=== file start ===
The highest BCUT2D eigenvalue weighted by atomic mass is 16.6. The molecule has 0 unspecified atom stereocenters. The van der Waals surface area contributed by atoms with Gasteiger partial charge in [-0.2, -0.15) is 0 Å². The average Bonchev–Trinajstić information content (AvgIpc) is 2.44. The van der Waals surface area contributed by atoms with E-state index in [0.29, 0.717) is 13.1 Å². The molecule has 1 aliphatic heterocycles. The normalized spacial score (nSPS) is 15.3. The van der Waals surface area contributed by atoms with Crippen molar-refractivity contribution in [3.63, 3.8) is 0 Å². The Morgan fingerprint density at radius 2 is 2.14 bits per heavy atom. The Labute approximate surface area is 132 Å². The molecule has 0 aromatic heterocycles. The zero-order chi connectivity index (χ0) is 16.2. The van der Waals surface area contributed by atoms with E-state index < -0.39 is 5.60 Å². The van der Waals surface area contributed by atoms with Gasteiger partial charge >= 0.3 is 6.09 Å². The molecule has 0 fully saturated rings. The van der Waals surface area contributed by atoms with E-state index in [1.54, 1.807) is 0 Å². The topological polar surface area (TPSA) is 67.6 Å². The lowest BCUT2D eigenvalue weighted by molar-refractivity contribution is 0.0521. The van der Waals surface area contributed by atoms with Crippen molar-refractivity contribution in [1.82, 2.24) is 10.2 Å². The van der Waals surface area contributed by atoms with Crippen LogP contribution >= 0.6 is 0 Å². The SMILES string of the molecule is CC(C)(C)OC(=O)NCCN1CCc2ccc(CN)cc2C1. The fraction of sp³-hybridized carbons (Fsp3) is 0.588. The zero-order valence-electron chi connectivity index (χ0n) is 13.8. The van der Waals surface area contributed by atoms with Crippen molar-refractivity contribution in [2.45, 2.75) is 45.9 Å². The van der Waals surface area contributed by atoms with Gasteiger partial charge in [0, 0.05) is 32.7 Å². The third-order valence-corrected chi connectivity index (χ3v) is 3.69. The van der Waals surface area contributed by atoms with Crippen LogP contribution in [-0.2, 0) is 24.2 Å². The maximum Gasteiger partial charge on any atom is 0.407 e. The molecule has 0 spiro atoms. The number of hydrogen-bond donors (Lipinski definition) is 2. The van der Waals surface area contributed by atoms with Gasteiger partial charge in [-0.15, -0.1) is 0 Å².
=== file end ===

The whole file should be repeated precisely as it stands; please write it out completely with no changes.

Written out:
The highest BCUT2D eigenvalue weighted by atomic mass is 16.6. The molecule has 0 unspecified atom stereocenters. The van der Waals surface area contributed by atoms with Gasteiger partial charge in [-0.2, -0.15) is 0 Å². The average Bonchev–Trinajstić information content (AvgIpc) is 2.44. The van der Waals surface area contributed by atoms with E-state index in [0.29, 0.717) is 13.1 Å². The molecule has 1 aliphatic heterocycles. The normalized spacial score (nSPS) is 15.3. The van der Waals surface area contributed by atoms with Crippen molar-refractivity contribution in [3.63, 3.8) is 0 Å². The Morgan fingerprint density at radius 2 is 2.14 bits per heavy atom. The Labute approximate surface area is 132 Å². The molecule has 0 aromatic heterocycles. The zero-order chi connectivity index (χ0) is 16.2. The van der Waals surface area contributed by atoms with E-state index < -0.39 is 5.60 Å². The van der Waals surface area contributed by atoms with Gasteiger partial charge >= 0.3 is 6.09 Å². The molecule has 0 fully saturated rings. The van der Waals surface area contributed by atoms with E-state index in [1.54, 1.807) is 0 Å². The topological polar surface area (TPSA) is 67.6 Å². The lowest BCUT2D eigenvalue weighted by molar-refractivity contribution is 0.0521. The van der Waals surface area contributed by atoms with Crippen molar-refractivity contribution in [1.82, 2.24) is 10.2 Å². The van der Waals surface area contributed by atoms with Crippen LogP contribution >= 0.6 is 0 Å². The SMILES string of the molecule is CC(C)(C)OC(=O)NCCN1CCc2ccc(CN)cc2C1. The fraction of sp³-hybridized carbons (Fsp3) is 0.588. The zero-order valence-electron chi connectivity index (χ0n) is 13.8. The van der Waals surface area contributed by atoms with Crippen molar-refractivity contribution in [2.45, 2.75) is 45.9 Å². The van der Waals surface area contributed by atoms with Gasteiger partial charge in [0, 0.05) is 32.7 Å². The third-order valence-corrected chi connectivity index (χ3v) is 3.69. The van der Waals surface area contributed by atoms with Crippen LogP contribution in [-0.2, 0) is 24.2 Å². The maximum Gasteiger partial charge on any atom is 0.407 e. The molecule has 0 spiro atoms. The number of hydrogen-bond donors (Lipinski definition) is 2. The van der Waals surface area contributed by atoms with Gasteiger partial charge in [-0.15, -0.1) is 0 Å².